As I have shown in several places, most recently at Test#Account linking, what CentralAuth shows is not clearly related to what the user has done. Many wikis may be attached rapidly, based on activity on other wikis, so what amounts to automatic account creation time shows little about user activity rate.

Because of this, any "bot conclusion" is premature, if based on CA data. Did you look at anything else?

You conclusion was correct, but misleading. I.e., you concluded that the behavior was a mixture of human and bot. The "bot" was CentralAuth, the SUL mechanism, which automatically creates user accounts according to an unknown (to me) algorithm. --Abd (discusscontribs) 17:06, 4 April 2014 (UTC)

(additional comment archived to history,[6] may be restored by Dave if desired --Abd (discusscontribs) 17:06, 4 April 2014 (UTC)

Not a Turing test. Turing's test was machine behavior indistinguishable from a human. The question in this case is whether or not the human behavior is indistinguishable from that of a machine. As I reviewed the account linkings, I see more evidence of manual intervention than I do bot activity. Other parts of the activity appear to be bot-like, suggesting a human driving a bot rather than a fully automated process. If you're looking for me to say was this 100% bot, I can clearly say, no, it was not. The activity is inconsistent with machine behavior, even a machine attempting to mimic human behavior. If you're looking for me to say this was 100% human, I can't do that. Parts of it appear to be automated.
Beyond that, I think you're focusing on a detail that is immaterial to the overall issue. It doesn't matter how the pages were created. They were created, and that's the issue. -- Dave Braunschweig (discusscontribs) 18:17, 4 April 2014 (UTC)
Dave, you have still not stated explicitly what evidence you are looking at to make your conclusion. I'm not asking for your conclusions, so much as the evidence on which you based them. If you are looking at CA account attachment times, then *of course* it is going to look like a "mixture of machine and human," because it is. The human took some actions like logging in and looking at chosen pages. The bot was CentralAuth, triggered by those actions and creating accounts automatically, according to some unclear algorithm. It is obvious to me that this process can create a CentralAuth display that looks like a bot did it.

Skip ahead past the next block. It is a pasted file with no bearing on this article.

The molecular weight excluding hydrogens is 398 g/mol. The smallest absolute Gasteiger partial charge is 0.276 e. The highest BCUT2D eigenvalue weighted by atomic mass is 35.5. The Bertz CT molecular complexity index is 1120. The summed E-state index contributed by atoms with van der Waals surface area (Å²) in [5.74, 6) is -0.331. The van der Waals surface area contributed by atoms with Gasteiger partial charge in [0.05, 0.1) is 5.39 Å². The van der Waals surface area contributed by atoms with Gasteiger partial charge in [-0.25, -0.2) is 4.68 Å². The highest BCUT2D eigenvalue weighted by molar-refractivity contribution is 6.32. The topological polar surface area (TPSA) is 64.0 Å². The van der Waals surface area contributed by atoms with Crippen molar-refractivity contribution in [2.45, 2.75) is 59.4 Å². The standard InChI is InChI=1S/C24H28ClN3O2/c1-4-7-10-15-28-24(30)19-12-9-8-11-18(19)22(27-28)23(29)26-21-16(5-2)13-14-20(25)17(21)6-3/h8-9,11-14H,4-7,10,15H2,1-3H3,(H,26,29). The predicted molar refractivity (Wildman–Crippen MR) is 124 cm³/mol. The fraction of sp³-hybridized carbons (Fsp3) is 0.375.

You are correct that it should be irrelevant. But, in fact, the appearance of "bot" is what made deletion of the pages an easy decision for many administrators. Without getting that issue out of the way, addressing the rest runs into a similar argument to yours. So what if the pages didn't violate policy? They were made by bot, Delete. Your argument seems to be, if I'm correct, so what if it wasn't a bot, the user mass-created pages, Delete.
Is mass creation of pages an indication of lack of interest in participation? Could it not be the opposite? Basically, Dave, antispam work seems to create ready assumptions of bad faith. We do not actually know the intentions of Augusto De Luca. But plenty of administrators and some others seem very ready to assume they were Bad in some way. I have seen zero evidence of that, but evidence or lack of evidence doesn't seem to matter.
Basically, Dave, I find the sequence chilling. The responses of the global sysop and the stewards does not encourage me to think that they have my interest in mind as a WMF contributor. Indeed, to them, I'm an outsider, writing out of "spite." Most of the community, the real community that builds the projects, is, to them, "outside," they are quite clear, they "wouldn't understand how SEOs work," even though how SEOs work is actually irrelevant. Being an SEO is not grounds for a block, on Wikipedia, if the conflict of interest is disclosed and the user does not violate COI policy.